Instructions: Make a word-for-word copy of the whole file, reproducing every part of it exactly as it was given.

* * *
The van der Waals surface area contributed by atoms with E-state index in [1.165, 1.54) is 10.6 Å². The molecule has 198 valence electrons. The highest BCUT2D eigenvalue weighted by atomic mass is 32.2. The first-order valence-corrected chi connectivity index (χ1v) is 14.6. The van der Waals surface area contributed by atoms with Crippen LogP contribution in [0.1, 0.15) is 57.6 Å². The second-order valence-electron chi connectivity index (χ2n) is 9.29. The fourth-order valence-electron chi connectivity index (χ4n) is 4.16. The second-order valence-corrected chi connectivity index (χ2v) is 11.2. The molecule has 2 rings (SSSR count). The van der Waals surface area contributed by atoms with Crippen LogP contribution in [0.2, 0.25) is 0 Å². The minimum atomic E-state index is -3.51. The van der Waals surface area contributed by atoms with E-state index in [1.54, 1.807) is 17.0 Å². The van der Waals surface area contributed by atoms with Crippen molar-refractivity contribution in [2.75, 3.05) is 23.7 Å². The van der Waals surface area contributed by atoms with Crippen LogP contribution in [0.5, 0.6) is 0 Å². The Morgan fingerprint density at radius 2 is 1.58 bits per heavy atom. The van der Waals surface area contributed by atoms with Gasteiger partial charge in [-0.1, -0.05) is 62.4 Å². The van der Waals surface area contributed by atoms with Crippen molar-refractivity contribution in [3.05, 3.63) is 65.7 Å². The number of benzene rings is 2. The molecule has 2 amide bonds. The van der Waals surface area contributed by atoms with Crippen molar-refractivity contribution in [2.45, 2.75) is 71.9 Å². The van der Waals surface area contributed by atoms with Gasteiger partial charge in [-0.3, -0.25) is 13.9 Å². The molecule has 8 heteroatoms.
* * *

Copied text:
The van der Waals surface area contributed by atoms with E-state index in [1.165, 1.54) is 10.6 Å². The molecule has 198 valence electrons. The highest BCUT2D eigenvalue weighted by atomic mass is 32.2. The first-order valence-corrected chi connectivity index (χ1v) is 14.6. The van der Waals surface area contributed by atoms with Crippen LogP contribution in [0.1, 0.15) is 57.6 Å². The second-order valence-electron chi connectivity index (χ2n) is 9.29. The fourth-order valence-electron chi connectivity index (χ4n) is 4.16. The second-order valence-corrected chi connectivity index (χ2v) is 11.2. The molecule has 2 rings (SSSR count). The van der Waals surface area contributed by atoms with Crippen LogP contribution in [0.2, 0.25) is 0 Å². The minimum atomic E-state index is -3.51. The van der Waals surface area contributed by atoms with E-state index in [1.54, 1.807) is 17.0 Å². The van der Waals surface area contributed by atoms with Crippen molar-refractivity contribution in [2.75, 3.05) is 23.7 Å². The van der Waals surface area contributed by atoms with Crippen LogP contribution in [0.5, 0.6) is 0 Å². The Morgan fingerprint density at radius 2 is 1.58 bits per heavy atom. The van der Waals surface area contributed by atoms with Gasteiger partial charge in [-0.1, -0.05) is 62.4 Å². The van der Waals surface area contributed by atoms with Crippen molar-refractivity contribution in [3.05, 3.63) is 65.7 Å². The number of benzene rings is 2. The molecule has 2 amide bonds. The van der Waals surface area contributed by atoms with Crippen molar-refractivity contribution in [2.45, 2.75) is 71.9 Å². The van der Waals surface area contributed by atoms with Gasteiger partial charge in [-0.3, -0.25) is 13.9 Å². The molecule has 8 heteroatoms.